£1.8m funding agreed for free school meals in Central Bedfordshire

Extra £60k to provide meals – plus value of food vouchers will be increased
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Around £1.8m funding to help vulnerable families is being committed by Central Bedfordshire Council to support free school meal provision, a meeting heard.

An extra £60,000 funded from new homes bonus reserves will provide free meals for eligible children during the next two school holidays.

And the value of food vouchers locally will be increased to £17.50, costing almost £1.1m for the next six months, on top of the £700,000 from the last household support fund round.

Many children go hungry without access to school mealsMany children go hungry without access to school meals
Many children go hungry without access to school meals

A motion to a CBC meeting from Independent Flitwick councillor Gareth Mackey called for a budget uplift of ten per cent of the £6.6m school meals settlement for 2022/23.

The Conservative run local authority was criticised by several Independent opposition councillors, after referring this issue to its executive without debate because of the financial implications.

Conservative Cranfield and Marston Moretaine councillor Sue Clark told the committee: “CBC has services in place already to improve access to quality food for vulnerable young people.

“That’s through the work of our children’s centres and public health healthy eating initiatives,” she explained. “The way free school meals are funded and catering supplies are commissioned, extra funding is unlikely to have the desired effect.

“This aim can be achieved through direct and indirect initiatives. We’ve continued to provide vouchers through the school holidays, which support around 7,000 children.

“There’s the holiday activities and food programme, which provides a free healthy lunch for families. More than 3,000 children are registered already on the Christmas programme.

“This winter, we’re introducing a new crisis fund of £45,000 specifically for families in need of support and administered by our nine children’s centres.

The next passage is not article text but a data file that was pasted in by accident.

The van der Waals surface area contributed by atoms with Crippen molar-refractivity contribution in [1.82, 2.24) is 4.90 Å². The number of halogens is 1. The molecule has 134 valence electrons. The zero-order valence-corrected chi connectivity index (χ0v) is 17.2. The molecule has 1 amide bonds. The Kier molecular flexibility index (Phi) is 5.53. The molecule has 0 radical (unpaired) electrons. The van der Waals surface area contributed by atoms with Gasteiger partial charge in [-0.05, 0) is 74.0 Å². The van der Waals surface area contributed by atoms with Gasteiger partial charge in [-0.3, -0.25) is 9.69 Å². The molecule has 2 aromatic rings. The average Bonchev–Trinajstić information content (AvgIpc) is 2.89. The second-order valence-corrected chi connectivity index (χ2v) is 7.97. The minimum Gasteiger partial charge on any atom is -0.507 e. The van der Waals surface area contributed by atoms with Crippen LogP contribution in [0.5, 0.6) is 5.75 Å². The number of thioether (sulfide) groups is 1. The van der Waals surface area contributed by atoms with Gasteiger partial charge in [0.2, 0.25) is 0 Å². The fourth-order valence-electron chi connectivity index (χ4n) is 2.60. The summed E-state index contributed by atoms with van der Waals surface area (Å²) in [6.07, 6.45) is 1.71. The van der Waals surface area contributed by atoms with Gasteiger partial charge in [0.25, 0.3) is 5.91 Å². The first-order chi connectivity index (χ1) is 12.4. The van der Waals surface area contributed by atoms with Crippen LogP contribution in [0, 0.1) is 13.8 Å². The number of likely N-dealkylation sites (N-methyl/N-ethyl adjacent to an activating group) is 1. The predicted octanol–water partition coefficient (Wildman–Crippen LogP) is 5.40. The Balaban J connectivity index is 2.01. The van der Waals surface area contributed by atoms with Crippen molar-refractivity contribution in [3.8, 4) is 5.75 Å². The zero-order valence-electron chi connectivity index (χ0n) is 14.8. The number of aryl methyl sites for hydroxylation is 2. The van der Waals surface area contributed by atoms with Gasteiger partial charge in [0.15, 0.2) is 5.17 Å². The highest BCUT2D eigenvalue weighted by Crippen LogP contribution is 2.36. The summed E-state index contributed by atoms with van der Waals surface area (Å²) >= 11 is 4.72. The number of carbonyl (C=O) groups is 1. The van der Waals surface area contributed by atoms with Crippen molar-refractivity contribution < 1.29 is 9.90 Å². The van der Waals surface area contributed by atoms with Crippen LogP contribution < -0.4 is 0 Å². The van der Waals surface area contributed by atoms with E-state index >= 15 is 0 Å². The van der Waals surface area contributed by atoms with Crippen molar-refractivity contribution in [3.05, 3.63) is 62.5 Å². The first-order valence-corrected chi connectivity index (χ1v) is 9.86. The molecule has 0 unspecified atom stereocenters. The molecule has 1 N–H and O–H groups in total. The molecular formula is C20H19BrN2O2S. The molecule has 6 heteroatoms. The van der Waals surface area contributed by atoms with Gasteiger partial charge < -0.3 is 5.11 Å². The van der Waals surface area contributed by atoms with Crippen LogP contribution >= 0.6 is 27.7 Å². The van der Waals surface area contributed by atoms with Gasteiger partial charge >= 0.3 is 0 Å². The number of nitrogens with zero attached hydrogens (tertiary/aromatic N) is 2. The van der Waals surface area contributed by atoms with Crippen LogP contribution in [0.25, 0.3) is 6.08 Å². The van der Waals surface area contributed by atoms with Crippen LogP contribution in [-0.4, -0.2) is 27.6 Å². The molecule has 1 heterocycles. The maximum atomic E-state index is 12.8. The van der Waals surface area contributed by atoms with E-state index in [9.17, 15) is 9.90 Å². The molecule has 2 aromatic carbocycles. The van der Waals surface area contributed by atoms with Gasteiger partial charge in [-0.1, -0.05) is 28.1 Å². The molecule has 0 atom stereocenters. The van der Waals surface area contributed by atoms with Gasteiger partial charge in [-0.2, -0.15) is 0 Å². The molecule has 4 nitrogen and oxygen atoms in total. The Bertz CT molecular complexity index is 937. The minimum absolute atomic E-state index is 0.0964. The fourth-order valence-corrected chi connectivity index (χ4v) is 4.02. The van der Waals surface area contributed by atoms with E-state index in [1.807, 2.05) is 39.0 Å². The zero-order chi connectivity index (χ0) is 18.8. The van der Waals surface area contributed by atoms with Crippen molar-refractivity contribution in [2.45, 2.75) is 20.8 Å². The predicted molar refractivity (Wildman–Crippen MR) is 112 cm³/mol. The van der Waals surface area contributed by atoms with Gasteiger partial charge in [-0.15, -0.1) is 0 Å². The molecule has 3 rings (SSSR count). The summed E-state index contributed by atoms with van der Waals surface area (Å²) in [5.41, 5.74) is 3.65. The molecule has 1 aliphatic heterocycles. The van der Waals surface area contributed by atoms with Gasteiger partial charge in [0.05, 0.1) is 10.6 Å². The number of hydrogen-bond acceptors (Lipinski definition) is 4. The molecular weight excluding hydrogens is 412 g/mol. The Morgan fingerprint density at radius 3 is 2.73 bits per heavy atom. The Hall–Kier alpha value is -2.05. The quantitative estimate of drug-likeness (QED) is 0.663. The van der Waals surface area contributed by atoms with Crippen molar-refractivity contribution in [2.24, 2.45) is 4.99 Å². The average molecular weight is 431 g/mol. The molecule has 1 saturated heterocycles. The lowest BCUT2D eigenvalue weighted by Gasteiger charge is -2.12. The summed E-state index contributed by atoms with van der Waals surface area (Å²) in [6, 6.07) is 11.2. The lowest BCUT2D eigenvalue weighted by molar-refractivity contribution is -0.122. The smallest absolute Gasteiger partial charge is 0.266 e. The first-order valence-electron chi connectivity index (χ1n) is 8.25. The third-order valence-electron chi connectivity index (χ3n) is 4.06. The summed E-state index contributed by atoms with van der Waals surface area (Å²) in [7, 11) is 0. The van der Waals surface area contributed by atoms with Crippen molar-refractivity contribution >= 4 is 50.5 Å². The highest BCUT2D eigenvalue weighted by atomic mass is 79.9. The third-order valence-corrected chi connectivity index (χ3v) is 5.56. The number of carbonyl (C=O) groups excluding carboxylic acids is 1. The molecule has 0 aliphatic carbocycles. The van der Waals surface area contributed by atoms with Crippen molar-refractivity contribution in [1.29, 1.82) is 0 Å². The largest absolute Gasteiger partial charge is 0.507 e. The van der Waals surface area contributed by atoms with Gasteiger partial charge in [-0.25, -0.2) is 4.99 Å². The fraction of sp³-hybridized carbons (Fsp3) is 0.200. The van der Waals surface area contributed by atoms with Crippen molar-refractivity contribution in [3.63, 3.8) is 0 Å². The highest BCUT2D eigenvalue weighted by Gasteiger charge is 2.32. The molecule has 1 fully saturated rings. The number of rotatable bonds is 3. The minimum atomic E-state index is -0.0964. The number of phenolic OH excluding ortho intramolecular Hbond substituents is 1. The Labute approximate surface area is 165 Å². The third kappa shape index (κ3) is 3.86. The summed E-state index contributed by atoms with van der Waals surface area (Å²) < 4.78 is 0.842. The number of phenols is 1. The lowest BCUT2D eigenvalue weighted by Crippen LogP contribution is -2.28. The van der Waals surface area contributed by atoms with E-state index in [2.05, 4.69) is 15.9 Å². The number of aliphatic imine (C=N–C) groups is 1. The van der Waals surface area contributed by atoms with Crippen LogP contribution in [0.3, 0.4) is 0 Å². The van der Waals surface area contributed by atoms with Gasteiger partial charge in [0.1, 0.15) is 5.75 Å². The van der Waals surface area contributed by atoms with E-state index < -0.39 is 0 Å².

“They know and have worked with the most vulnerable children and families in our communities. They also liaise with our health and education partners, which can refer families.

“Any struggling family can visit the children’s centres and ask for help on a whole range of things. Funding of advice centres and foodbanks provides indirect help,” added executive member for families, education and children councillor Clark.

“It’s proposed to increase the value of free school meal holiday vouchers from £15 to £17.50 per child, per week. We’ll keep our initiatives under close review.”

Conservative Arlesey councillor David Shelvey said: “Dedicated schools grant for meals isn’t ring-fenced specifically for food.

“They’re only obliged to supply children eligible for free school meals with lunch every day. CBC couldn’t ensure extra money would be spent on those meals.

“It’s also not possible to target the food choice. It would have to be for all pupils, so spending would be diluted across every child having a school meal.

Schools have catering contracts and would need to agree to amend those. Under regulations, the food should be nutritious already and high quality.

“The costs will be an extra £60,000 for the next two holidays, which will be funded from new homes bonus,” added executive member for corporate resources councillor Shelvey.

“During the next six months, almost £1.1m will go in vouchers on top of the £700,000 from the last household support fund round, which ended in September.”